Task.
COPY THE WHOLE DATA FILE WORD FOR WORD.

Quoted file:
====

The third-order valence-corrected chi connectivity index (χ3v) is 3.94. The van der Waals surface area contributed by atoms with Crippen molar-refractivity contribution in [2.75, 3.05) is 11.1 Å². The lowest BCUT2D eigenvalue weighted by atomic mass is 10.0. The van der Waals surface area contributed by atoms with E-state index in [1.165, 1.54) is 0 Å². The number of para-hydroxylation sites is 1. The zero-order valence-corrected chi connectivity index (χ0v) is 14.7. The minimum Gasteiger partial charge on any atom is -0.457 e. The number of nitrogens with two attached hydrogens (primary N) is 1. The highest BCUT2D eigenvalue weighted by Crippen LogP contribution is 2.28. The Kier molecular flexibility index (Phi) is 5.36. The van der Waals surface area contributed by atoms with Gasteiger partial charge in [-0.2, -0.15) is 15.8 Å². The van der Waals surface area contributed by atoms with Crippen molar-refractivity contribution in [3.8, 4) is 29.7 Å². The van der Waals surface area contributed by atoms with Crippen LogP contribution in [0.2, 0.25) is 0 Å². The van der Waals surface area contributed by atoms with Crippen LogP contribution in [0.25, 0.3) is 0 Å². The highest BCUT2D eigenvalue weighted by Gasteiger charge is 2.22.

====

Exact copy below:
The third-order valence-corrected chi connectivity index (χ3v) is 3.94. The van der Waals surface area contributed by atoms with Crippen molar-refractivity contribution in [2.75, 3.05) is 11.1 Å². The lowest BCUT2D eigenvalue weighted by atomic mass is 10.0. The van der Waals surface area contributed by atoms with E-state index in [1.165, 1.54) is 0 Å². The number of para-hydroxylation sites is 1. The zero-order valence-corrected chi connectivity index (χ0v) is 14.7. The minimum Gasteiger partial charge on any atom is -0.457 e. The number of nitrogens with two attached hydrogens (primary N) is 1. The highest BCUT2D eigenvalue weighted by Crippen LogP contribution is 2.28. The Kier molecular flexibility index (Phi) is 5.36. The van der Waals surface area contributed by atoms with Gasteiger partial charge in [-0.2, -0.15) is 15.8 Å². The van der Waals surface area contributed by atoms with Crippen molar-refractivity contribution in [3.8, 4) is 29.7 Å². The van der Waals surface area contributed by atoms with Crippen LogP contribution in [0.2, 0.25) is 0 Å². The van der Waals surface area contributed by atoms with Crippen LogP contribution in [0.25, 0.3) is 0 Å². The highest BCUT2D eigenvalue weighted by Gasteiger charge is 2.22.